Peter Taylor pointed out at MathEduc that some BD$1 coins from 1997 are Reuleaux triangles:

          (Image from de.ucoin.net.)
Does anyone know why they were shaped this way? Was there some pragmatic reason connected to its constant-width property? Or was it just a design/aesthetic decision?

  • $\begingroup$ I've noticed the same thing on a British £0.20, it is a constant width pentagon $\endgroup$
    – Cato
    Jun 20, 2018 at 11:08
  • $\begingroup$ heptagon, sorry $\endgroup$
    – Cato
    Jun 20, 2018 at 11:11
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    $\begingroup$ FWIW the coin in the image is not British. $\endgroup$ Jun 20, 2018 at 14:31
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    $\begingroup$ @Cato not just the UK 20p coin, but also the 50p. $\endgroup$
    – alephzero
    Jun 20, 2018 at 15:21
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    $\begingroup$ This question might have been better asked on the History SE. It seems likely that it was to save on metal, but then again it could have simply be because someone of high authority thought that having cooler-looking, math-smart coins was important for some political reason, like improving the nation's image as a one of intellectuals, or maybe good to raise interest of mathematics in the public. Why things happen can be very arbitrary. I think math-history is meant for the history of math concepts, not their applications. $\endgroup$
    – JoL
    Jun 21, 2018 at 15:58

4 Answers 4


The Blaschke-Lebesgue Theorem states that among all planar convex domains of given constant width $B$ the Reuleaux triangle has minimal area.$^\dagger$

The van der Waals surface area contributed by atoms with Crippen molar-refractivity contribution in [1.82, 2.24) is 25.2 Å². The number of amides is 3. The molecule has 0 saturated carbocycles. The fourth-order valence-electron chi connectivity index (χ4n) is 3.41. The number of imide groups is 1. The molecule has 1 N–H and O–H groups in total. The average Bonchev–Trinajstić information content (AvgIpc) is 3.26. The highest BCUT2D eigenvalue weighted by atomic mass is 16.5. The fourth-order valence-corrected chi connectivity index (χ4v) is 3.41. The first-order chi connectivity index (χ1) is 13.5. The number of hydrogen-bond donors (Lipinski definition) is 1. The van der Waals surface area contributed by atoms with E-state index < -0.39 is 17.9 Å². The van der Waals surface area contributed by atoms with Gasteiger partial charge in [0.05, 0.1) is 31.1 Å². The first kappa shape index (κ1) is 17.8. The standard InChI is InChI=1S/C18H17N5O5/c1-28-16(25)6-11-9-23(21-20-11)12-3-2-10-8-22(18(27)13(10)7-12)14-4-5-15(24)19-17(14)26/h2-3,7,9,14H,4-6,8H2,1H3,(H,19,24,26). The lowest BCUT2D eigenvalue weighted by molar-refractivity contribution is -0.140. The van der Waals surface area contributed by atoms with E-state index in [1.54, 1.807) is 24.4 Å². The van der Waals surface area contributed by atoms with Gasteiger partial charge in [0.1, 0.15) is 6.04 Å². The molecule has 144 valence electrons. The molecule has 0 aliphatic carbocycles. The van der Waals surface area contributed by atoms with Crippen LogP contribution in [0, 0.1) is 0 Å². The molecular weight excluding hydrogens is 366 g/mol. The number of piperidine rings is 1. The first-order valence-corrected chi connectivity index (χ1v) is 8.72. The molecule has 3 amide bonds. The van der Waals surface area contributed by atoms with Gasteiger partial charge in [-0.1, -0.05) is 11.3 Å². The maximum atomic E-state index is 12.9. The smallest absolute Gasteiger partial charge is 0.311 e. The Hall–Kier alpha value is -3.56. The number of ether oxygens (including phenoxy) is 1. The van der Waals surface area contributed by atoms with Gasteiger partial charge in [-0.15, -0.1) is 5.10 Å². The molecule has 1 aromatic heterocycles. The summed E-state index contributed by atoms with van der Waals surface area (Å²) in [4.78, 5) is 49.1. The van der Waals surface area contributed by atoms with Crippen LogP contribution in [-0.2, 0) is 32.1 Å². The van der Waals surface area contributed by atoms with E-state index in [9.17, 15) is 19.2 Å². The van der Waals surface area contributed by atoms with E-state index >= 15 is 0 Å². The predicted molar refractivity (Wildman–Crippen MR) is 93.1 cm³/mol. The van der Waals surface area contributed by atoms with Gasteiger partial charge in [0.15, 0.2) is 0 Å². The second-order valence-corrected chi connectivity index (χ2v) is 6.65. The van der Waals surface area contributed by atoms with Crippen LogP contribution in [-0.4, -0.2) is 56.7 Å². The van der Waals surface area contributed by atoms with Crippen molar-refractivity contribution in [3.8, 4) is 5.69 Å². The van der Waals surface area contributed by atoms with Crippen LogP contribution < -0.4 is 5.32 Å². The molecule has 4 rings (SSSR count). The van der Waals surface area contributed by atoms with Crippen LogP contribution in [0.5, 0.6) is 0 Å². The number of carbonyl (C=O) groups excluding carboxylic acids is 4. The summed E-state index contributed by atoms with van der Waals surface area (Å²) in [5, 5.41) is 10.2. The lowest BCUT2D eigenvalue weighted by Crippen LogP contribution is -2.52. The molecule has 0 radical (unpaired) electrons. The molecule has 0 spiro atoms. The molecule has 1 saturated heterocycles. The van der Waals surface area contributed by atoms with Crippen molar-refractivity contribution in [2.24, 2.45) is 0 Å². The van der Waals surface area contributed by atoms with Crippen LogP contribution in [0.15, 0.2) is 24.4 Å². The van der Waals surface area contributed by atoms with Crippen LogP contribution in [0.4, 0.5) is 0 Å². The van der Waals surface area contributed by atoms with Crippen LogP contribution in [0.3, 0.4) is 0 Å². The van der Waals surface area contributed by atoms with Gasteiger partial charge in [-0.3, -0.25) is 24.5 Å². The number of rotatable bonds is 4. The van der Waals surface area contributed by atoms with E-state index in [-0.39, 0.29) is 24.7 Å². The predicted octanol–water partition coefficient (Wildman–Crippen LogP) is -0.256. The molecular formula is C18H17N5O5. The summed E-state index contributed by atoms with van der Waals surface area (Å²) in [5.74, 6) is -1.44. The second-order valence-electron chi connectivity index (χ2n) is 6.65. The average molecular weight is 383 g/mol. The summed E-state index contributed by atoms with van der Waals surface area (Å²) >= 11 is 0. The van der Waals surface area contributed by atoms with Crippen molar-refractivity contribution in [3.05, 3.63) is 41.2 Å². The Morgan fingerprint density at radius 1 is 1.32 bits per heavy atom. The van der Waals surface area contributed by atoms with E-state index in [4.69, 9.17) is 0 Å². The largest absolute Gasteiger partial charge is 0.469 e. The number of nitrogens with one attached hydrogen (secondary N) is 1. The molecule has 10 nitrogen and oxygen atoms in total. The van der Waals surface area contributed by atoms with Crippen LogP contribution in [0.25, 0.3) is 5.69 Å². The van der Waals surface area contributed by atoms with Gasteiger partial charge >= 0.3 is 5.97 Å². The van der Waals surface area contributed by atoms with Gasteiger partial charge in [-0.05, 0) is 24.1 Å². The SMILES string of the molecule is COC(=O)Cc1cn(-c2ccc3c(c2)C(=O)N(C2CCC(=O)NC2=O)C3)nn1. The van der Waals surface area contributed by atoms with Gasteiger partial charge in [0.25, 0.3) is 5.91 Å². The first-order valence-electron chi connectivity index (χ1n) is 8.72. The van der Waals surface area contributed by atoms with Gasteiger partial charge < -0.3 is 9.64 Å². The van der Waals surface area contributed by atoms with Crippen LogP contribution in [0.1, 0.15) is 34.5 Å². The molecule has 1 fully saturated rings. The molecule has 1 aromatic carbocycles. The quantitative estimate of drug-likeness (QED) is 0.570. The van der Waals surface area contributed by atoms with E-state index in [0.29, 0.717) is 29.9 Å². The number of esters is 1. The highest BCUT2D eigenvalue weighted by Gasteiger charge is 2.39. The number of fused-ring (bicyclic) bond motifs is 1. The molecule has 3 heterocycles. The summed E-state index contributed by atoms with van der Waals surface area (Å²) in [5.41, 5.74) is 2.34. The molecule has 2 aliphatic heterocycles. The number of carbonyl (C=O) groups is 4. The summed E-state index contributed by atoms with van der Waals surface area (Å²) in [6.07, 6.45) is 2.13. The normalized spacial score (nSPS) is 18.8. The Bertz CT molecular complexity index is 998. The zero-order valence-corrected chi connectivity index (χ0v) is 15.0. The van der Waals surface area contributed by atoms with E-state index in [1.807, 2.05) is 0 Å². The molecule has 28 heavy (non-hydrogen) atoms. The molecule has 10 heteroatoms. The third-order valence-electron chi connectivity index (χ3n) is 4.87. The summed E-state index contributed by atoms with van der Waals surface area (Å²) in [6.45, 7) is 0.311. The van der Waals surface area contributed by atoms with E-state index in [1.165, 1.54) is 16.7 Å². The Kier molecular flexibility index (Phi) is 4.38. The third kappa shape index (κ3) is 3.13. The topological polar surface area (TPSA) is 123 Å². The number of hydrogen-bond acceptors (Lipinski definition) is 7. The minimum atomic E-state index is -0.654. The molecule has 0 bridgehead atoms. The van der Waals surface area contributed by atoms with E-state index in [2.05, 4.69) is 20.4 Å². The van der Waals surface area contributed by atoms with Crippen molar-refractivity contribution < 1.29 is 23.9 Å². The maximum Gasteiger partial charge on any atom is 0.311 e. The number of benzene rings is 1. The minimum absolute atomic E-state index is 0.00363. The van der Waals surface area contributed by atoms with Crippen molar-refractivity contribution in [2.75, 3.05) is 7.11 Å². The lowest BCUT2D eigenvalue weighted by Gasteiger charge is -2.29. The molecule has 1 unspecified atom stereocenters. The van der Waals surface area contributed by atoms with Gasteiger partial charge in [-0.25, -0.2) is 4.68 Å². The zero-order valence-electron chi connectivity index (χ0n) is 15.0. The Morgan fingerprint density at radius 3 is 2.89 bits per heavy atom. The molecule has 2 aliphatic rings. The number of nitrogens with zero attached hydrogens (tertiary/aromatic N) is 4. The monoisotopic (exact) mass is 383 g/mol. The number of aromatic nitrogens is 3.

The area of the Reuleaux triangle of unit width is $\frac{\pi - \sqrt{3}}{2} \approx 0.705$, which is approximately $90\%$ of the area of the disk of unit diameter. Therefore, if one needs to mint (convex) coins of a given constant width and thickness, using Reuleaux triangles allows one to use approximately $10\%$ less metal.

$\dagger$ Evans M. Harrell, A direct proof of a theorem of Blaschke and Lebesgue, September 2000.

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    $\begingroup$ This is an astute observation. I did not know the B-L theorem. Thanks. $\endgroup$ Jun 20, 2018 at 18:51
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    $\begingroup$ while this is pretty cool (and the best answer from a mathematical point of view) is worth noting that we don't know if this was actually the reason for this choice $\endgroup$
    – Ant
    Jun 21, 2018 at 10:19
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    $\begingroup$ It's far from clear from this answer why a coin would require a) a shape of constant width or b) a specific value of this width, nor why the need to minimize the amount of metal used would apply to some coins but not the vast majority. $\endgroup$
    – jwg
    Jun 21, 2018 at 10:54
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    $\begingroup$ @jwg I agree. A reason for a) might be the use in coin operated machines which do not have to reorient the coin to measure the width and therewith its validity. $\endgroup$